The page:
Facebook Live is an important tool

Amber Matha, Opinion editor

On Easter Sunday, Steve Stephens of Cleveland, Ohio posted a Facebook video of him shooting and killing a 74-year-old man while he was walking home from his Easter meal. This was followed by a Live stream of him talking about the murder.

The supposed reason for the crime was due to Stephens’ monetary troubles and gambling issues.

The Erie community was concerned after this crime took place because of Stephens’ ties to the city. There were unfounded claims that he was spotted at a Wal-Mart near Erie.

As of 11 a.m. April 18, Stephens was found 2.5 miles away from campus at the old Burton Elementary School. He committed suicide in his vehicle outside of the school, police said.

Now, people are calling for Facebook to take down the Live feature, in fear that others may choose to act in similar ways.

I do not think that Facebook should take down the Live streaming. I think it is important, especially when major events are happening, that people are able to see what is going on. Facebook Live allows people to witness events as they are going on in other parts of the world just by clicking on a social media video.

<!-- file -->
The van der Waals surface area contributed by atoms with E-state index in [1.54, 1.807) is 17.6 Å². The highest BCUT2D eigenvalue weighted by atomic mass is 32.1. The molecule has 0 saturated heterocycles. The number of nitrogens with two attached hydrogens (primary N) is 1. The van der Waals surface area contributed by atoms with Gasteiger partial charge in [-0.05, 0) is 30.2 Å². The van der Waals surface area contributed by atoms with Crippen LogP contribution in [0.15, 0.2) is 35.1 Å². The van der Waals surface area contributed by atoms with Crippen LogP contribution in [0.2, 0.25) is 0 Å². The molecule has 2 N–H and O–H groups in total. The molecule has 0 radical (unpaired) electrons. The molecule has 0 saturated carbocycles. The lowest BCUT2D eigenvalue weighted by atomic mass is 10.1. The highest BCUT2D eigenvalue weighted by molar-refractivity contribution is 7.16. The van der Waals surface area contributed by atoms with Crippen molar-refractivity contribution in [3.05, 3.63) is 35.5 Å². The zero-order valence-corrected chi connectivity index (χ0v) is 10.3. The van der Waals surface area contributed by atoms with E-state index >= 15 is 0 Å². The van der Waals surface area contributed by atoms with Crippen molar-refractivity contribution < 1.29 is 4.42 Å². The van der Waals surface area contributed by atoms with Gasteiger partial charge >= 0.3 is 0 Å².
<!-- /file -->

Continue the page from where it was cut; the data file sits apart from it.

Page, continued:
Facebook Live allows for 24/7 streaming of events that news stations would not be able to cover in a three minute news segment.

For example, on April 15, I witnessed April the giraffe finally have her baby. April is enclosed at the Animal Adventure Park in Harpursville, New York.

I, while I laid in bed and watched the live stream, would not have been able to see the birth in person.
Facebook gave me the next best option. Although I felt mildly ill and had no appetite for a couple hours afterward, I was so happy that after waiting over a month for that giraffe to pop out her baby, I finally got to see it.

I think the Live feature has also been used to broadcast social ills, like police brutality. It keeps people honest and can be used to document crimes from the victim’s point of view, not just the perpetrators.

Lastly, it’s fun. I have watched numerous Live broadcasts of Facebook and YouTube personalities that answer embarrassing questions to their viewers, host competitions between themselves and other personalities and campaign for programs that they feel passionately about.

These broadcasts bring the celebrity and the fans together in a way that, although not face-to-face, is meaningful to both parties.
I think it would be a shame to get rid of this feature because one person decided to misuse it.